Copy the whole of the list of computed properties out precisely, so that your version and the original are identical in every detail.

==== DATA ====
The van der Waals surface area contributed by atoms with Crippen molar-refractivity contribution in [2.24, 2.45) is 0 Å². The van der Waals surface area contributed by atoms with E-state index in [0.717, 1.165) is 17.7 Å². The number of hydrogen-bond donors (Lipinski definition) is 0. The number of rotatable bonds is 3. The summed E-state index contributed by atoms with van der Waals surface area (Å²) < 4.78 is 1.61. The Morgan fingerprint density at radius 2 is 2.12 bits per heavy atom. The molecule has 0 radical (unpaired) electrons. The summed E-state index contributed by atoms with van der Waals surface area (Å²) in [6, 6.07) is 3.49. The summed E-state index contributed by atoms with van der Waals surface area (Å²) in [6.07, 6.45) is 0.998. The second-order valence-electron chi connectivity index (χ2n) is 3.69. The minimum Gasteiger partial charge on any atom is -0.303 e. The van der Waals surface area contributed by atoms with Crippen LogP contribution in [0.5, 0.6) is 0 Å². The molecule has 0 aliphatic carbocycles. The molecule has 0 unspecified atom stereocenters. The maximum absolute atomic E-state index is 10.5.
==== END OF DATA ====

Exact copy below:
The van der Waals surface area contributed by atoms with Crippen molar-refractivity contribution in [2.24, 2.45) is 0 Å². The van der Waals surface area contributed by atoms with E-state index in [0.717, 1.165) is 17.7 Å². The number of hydrogen-bond donors (Lipinski definition) is 0. The number of rotatable bonds is 3. The summed E-state index contributed by atoms with van der Waals surface area (Å²) < 4.78 is 1.61. The Morgan fingerprint density at radius 2 is 2.12 bits per heavy atom. The molecule has 0 radical (unpaired) electrons. The summed E-state index contributed by atoms with van der Waals surface area (Å²) in [6, 6.07) is 3.49. The summed E-state index contributed by atoms with van der Waals surface area (Å²) in [6.07, 6.45) is 0.998. The second-order valence-electron chi connectivity index (χ2n) is 3.69. The minimum Gasteiger partial charge on any atom is -0.303 e. The van der Waals surface area contributed by atoms with Crippen LogP contribution in [0.5, 0.6) is 0 Å². The molecule has 0 aliphatic carbocycles. The molecule has 0 unspecified atom stereocenters. The maximum absolute atomic E-state index is 10.5.